EMMA HAYES hailed the megabucks deal to air WSL matches on Sky Sports and the BBC as a “big, big day for women’s football”.
And the Chelsea manager who is a vocal champion of investment in the game hopes it will boost the quality of refereeing and football facilities.
Hayes, 44, was speaking to reporters on the day the FA announced the biggest broadcasting deal in women’s football.
The sport's chiefs sealed a TV agreement with Sky Sports and the BBC worth £24million.
Hayes said: “I honestly feel this is what we've been working towards. It's all been about driving standards so that it can become marketable and that's where the game has reached.
“This is a real celebration. It is a really big, big day for women's football.
“I think the fact that all of them are committed to the studio package piece – so that the build-up to games, the analysis of matches and the level of detail
"I think that's going to be attributed to our sport – is itself an important marker. It really is a big, big day for women's football.
“I want my son to be sitting at home and looking watching this every week like it's just normal on the television.
“I think all of you that know me well enough know that I've been behind driving this with the rest of the people that are involved in the women's game from the onset.
“But huge credit to the FA for brokering this and also to clubs across the country for the investment they're making without revenue coming in first.”
Next season the TV deal will see Sky Sports broadcast the WSL with the BBC also pledging to showcase 22 live games with a minimum of 18 on mainstream channels, BBC One and Two.
And there are hopes more coverage will lead to better quality pitches for women’s teams in the top two tiers.
A big concern for the WSL in recent months has been fixtures being axed due to weather conditions affecting playing turf.
Birmingham City, who are ninth, have seen their home games moved to St George’s Park due to pitch issues.
Hayes hopes the TV deal will lead to an improvement in the quality of facilities for women’s sides.
The Chelsea chief added: “Our elite players deserve to be exposed to the best quality stadia and that doesn't always mean it needs to be shared with men's teams.
“I look at Kingsmeadow as a great example of having a perfect sized stadium for us that got a top-quality playing pitch and a good facility to use and a good experience for the fan.
“I'm talking about having minimum standards in place so that the playing surface is good.
"We have to invest in that and the quality of the facilities so that we're not facing cancellations, easily.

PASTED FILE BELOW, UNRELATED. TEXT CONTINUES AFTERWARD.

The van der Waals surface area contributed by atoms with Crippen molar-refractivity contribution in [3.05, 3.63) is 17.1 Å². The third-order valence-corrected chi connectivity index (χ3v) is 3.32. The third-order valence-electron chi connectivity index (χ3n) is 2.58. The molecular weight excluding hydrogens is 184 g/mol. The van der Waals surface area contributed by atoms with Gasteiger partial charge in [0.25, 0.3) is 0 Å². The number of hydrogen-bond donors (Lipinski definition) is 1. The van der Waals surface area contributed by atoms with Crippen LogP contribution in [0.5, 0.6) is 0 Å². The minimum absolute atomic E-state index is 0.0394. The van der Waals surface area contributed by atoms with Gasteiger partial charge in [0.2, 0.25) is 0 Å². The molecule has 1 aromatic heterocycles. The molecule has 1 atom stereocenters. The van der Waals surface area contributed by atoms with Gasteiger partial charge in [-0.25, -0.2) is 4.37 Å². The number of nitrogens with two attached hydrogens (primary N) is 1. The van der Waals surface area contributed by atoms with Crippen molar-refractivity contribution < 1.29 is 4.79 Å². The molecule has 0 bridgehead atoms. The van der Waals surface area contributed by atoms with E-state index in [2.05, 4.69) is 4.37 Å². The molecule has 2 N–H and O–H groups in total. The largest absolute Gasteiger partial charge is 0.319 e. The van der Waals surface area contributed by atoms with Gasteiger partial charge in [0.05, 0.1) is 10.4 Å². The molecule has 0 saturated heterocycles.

“I'm not saying you can't have snow days as they will happen, but it should be rare.
“When it comes to stadiums we have to have minimum criteria.
“And I've been a keen advocate of making sure that the FA behind the scenes is implementing a strict minimum standard because, again, how else are you going to raise the standard?
“Now it’s up to us as football clubs to make sure that we have the quality in our facilities to make sure these games are on, week-in, week-out."
When asked if TV deal revenue could have a knock-on effect on match officiating standards Hayes suggested more investment in training for referees was needed.
Part of the cash from the deal is set to be distributed to clubs in the Championship to aid their development, as well as the standard of refereeing and pitches.
Hayes added: “There has been a massive improvement (in refereeing), regardless of what anybody says.
“I’ll say this publicly in as much as I have been saying it privately, I think it’s important to recognise how challenging it is when you have a full-time league with world-class professionals and amateur or lower-paid referees and officials.
“For it to go up another level there has to be investment so those officials are together as a core group and are learning more about the players and the product and training more so they can keep up with the play at another level.”
This is the first time that the rights to the WSL have been sold separately from the men’s game, with clubs in the league receiving a chunk of the revenue.
Sky has the right to show up to 44 matches, with a minimum of 35 being screened across Sky Sports Main Event, Sky Sports Premier League and Sky Sports Football.
Some matches will also be shown simultaneously on Sky Sports Mix and Sky One, as part of the deal which runs from next season until the summer of 2024.
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